Wedding Cake Contracts 101
By Jay Qualls
Many things have changed in the cake business over the past several years including wedding cake contracts. One significant change I believe has been pushed to the back of the oven is the proper way to execute a contract with a cake client. A contract becomes much more important for wedding cakes and larger special occasion cakes because many times there is a significant amount of money being exchanged between you, the seller, and your client, the consumer.
The first very important factor to take into consideration when negotiating with a cake client is to not promise anything you cannot produce or deliver. The most effective way to protect you, your business and the consumer is to execute a viable, well-outlined contract for the service you are providing to your client.
It is very important that you list all the items you will be providing to your client. If you are responsible for providing the linens, flowers, cake plateau, silverware, cake topper, or even the plates or utensils, these items should be listed explicitly in the wording of your contract.
Time is of the essence! Clarifying with the wedding planner, event coordinator, or directly with the client about the time of the event is also very important. I typically note the time of the ceremony, and use that time as a guide for delivery and setup. I typically give a two-hour window prior to the ceremony time for setup and delivery. Note this timing in the contract and adhere to your own rule.
List all dollar amounts in numerals as well as in written words, as you would if you were writing out a check. This leaves no ambiguity when documenting costs.
It is important that if any changes are made to an executed and signed contract, these changes must be done in writing via snail mail or electronic mail. I prefer electronic mail because I have a permanent copy on file for future reference.
It is industry standard to collect a 50 percent retainer for the total amount due from the client. It is also noteworthy to mention you should never call your retainers a “deposit,” but rather a “retainer.” A deposit is refundable and a retainer is not. By paying a retainer, the client is paying you for your time in meeting with them, preparing samples, and design and consultation services. By paying 50 percent up front, this is a commitment by the client that is an investment large enough not to find another baker to do their cake, and insurance for you to be able to predict future revenue.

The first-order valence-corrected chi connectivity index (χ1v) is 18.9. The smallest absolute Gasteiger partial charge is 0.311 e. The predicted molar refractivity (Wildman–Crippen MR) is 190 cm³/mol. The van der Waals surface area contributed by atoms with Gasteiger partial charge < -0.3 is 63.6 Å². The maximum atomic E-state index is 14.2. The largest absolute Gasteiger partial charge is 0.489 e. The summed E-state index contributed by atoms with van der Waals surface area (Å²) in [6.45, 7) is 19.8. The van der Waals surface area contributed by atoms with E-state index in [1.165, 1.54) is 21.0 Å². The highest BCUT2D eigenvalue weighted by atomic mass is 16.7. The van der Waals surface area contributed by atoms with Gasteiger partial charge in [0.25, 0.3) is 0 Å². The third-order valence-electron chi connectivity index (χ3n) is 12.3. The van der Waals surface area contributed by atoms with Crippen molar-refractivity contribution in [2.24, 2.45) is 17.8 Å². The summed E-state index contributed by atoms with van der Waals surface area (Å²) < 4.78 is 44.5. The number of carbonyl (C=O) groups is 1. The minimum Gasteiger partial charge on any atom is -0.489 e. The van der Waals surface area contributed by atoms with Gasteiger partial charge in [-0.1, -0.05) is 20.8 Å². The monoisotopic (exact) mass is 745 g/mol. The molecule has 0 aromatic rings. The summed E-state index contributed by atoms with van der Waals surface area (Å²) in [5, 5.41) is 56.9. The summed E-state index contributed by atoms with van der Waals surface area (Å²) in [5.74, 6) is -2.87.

You should have a very comprehensive software program to create estimates and invoices, and to track accounts receivable and accounts payable, as well as a method to receive and record payments.
In the event there should ever be any disagreement or discrepancy regarding the product you deliver to your customer, there should be a clause in your contract stipulating that arbitration and mediation takes place in your hometown or jurisdiction. This basically gives you an advantage during negotiating.
It is also important to limit your written and verbal communication to your client. In other words, anything you say or write can be used against you. If you have a disgruntled or dissatisfied customer, respond in 10 words or less if at all possible. Saying less will help protect you in the long run, especially in written business communication.
Last but not least, send a detailed estimate to your client outlining what you discussed and ask them to respond in writing with their acceptance of the estimate as written. Once they agree to the estimate, create an invoice, which at that point creates accounts receivable in your company. This is when the contract should be executed and signed by you and your client.
I have provided you with sample copies of my contract that you may customize and use for your own purposes. I am also providing a copy of my credit card authorization form, which you should keep on file for clients who choose to pay by credit card. This form should be signed and included when you email the client the contract. Your client should then sign and return the form to you with the signed contract.
|The contract form can be found here|
|The credit card authorization form can be found here|
Author bio: Jay Qualls is owner of Maples Wedding Cakes, Jay Qualls Cakes and Jay Qualls Holding, LLC, and is creator of the Jay Qualls Fondant Fabric. He has studied under and worked alongside some of the greatest sugar artists in the industry, and has become one of the nation’s top cake artists to the stars. He has designed for a number of celebrity clients, and was featured in Martha Stewart Weddings 15th Anniversary Issue, as well as Southern Living Weddings, US Weekly and many other publications. Jay was also a top competitor on TLC’s Next Great Baker, and now teaches classes, demonstrates his unique sense of style and methods for cake design, and provides business consulting services to shop owners and home bakers throughout the U.S. and Canada.
You can reach Jay at http://www.thefrostedaffairbyjayqualls.com.
To learn more about wedding cake contracts and starting your cake business take this online cake class at Craftsy: